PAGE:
“That we are not much sicker and much madder than we are is due exclusively to that most blessed and blessing of all natural graces, sleep.”  – Aldous Huxley



We know sleep is important and we know we feel better when we get more of it but getting enough sleep can be tough these days when there is so much to do and so many roles to play. However, according to recent sleep studies you may be doing more harm than good by burning the midnight oil – specifically regarding how your brain holds onto the information it takes in.

There are three stages of learning and memory:
Acquisition – (awake): Taking in the information that we want to learn and use.
Consolidation – (asleep): The process that stabilizes the information in the brain so that it can be called upon in the future
Recall – (awake): Accessing the information that has been stored.

As you can see, while most of our memories are received and used during our waking hours it is our sleeping hours that solidify them for recall and shuffle them from the part of the brain responsible for short-term memory to the part of the brain responsible for long-term memory. Without sleep we cannot retain the information effectively for later use.

Dr. Robert Strickgold, Division of Sleep Medicine – Harvard, points out that in addition to moving sensory input from one part of the brain to the other sleep also strengthens the connections between the brain cells that hold that information. In fact, studies are showing that sleep deprivation actually overworks our neurons which weakens them over time meaning they become unable to coordinate what we’ve learned or experienced in a way that makes the information accessible later on.

The spill over affects of sleep on memory also mean that we become unable to appropriately interpret new information or assess the conditions of our circumstances. Considering how many quick and crucial decisions we can be faced with in a day this can greatly affect our quality of work, quality of life and even worse…put us in danger.

So, how much sleep do you need?
While the amount of sleep necessary for optimal cognitive health varies from one person to the next the range really is between 8 and 10 hours each night. You can find your optimum amount by keeping track of how focused you feel during the day after a specific amount of sleep. Keep in mind that other things can drain your focus during the day like processed foods, refined sugars and additives.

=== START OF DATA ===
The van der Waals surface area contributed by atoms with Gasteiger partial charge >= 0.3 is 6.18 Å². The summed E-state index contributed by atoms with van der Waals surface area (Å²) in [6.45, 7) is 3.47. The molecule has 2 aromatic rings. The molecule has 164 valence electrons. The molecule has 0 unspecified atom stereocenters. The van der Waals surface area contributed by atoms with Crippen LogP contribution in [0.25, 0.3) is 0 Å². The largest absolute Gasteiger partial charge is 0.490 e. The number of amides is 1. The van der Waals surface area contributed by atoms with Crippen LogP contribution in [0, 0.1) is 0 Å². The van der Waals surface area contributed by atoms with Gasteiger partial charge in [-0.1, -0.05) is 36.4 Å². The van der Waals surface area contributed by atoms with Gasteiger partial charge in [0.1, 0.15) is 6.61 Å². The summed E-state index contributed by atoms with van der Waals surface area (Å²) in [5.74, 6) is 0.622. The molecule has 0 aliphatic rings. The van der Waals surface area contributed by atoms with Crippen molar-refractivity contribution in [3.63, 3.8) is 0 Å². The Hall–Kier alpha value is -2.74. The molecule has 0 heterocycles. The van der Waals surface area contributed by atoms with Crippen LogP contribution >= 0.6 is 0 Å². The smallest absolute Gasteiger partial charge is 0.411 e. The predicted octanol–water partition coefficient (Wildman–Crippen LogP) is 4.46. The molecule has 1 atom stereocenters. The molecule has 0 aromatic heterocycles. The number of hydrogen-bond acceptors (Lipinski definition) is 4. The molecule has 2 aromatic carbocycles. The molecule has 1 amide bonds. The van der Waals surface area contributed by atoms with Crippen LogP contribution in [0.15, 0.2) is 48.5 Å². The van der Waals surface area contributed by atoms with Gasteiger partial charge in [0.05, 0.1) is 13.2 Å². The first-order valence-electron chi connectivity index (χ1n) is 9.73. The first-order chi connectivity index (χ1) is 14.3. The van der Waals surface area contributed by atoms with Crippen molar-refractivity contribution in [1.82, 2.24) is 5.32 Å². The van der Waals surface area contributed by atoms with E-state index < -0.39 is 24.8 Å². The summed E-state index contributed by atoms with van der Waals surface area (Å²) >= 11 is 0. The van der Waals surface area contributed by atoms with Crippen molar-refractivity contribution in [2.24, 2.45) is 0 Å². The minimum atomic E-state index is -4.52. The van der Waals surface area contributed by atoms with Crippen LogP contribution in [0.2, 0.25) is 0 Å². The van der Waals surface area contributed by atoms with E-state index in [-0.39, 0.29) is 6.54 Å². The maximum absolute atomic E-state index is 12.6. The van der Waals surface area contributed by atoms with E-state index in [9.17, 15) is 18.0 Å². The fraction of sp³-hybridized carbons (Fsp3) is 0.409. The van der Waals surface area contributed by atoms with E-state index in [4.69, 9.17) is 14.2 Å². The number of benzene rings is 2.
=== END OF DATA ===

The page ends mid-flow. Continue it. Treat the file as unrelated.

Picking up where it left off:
Tips for a great night’s sleep:

  • Keep the use of your bed reserved for intimacy and sleep – maybe light reading if it calms your mind. When you habitually work in bed you create a muscle memory in your body and brain that says the bed signals an activation of the mind, not relaxation. This can lead to a mind that just won’t shut up long enough for you to sleep or a mind that wakes you up before you get to the deep sleep necessary to improve learning and memory.
  • Make sure you’re chock-full of nutrients. In order for your body to repair and rejuvenate itself during sleep as it should it needs nutrients and fuel. This comes from eating a clean diet of nutrient-rich foods like dark greens, vegetables, legumes and nuts. Too much starch, simple carbs and processed foods create spikes and dips in your sugar levels that make it harder to sleep.
  • Decaffeinated teas served warm, especially as a bedtime ritual, can help calm your body and mind preparing both for rest.
  • Lavender has also been touted throughout the ages as an effective sleep aid either in tea, potpourri or by adding the oil to boiling water within sniffing distance.
  • Meditate, deep breathe or stretch before bedtime. All of these access your para-sympathetic nervous system mimicking sleep and signaling your body and brain that it is time for calm. (If you didn’t get the recordings for pain and anxiety reduction when you signed up for my newsletter email me and I’ll send the links).

Overall, just take good care of yourself and if there’s an opportunity to deprive yourself of sleep or good food for the sake of convenience, look a little longer term view and instead treat yourself to healthy choices. Your attention span and learning curve will thank you.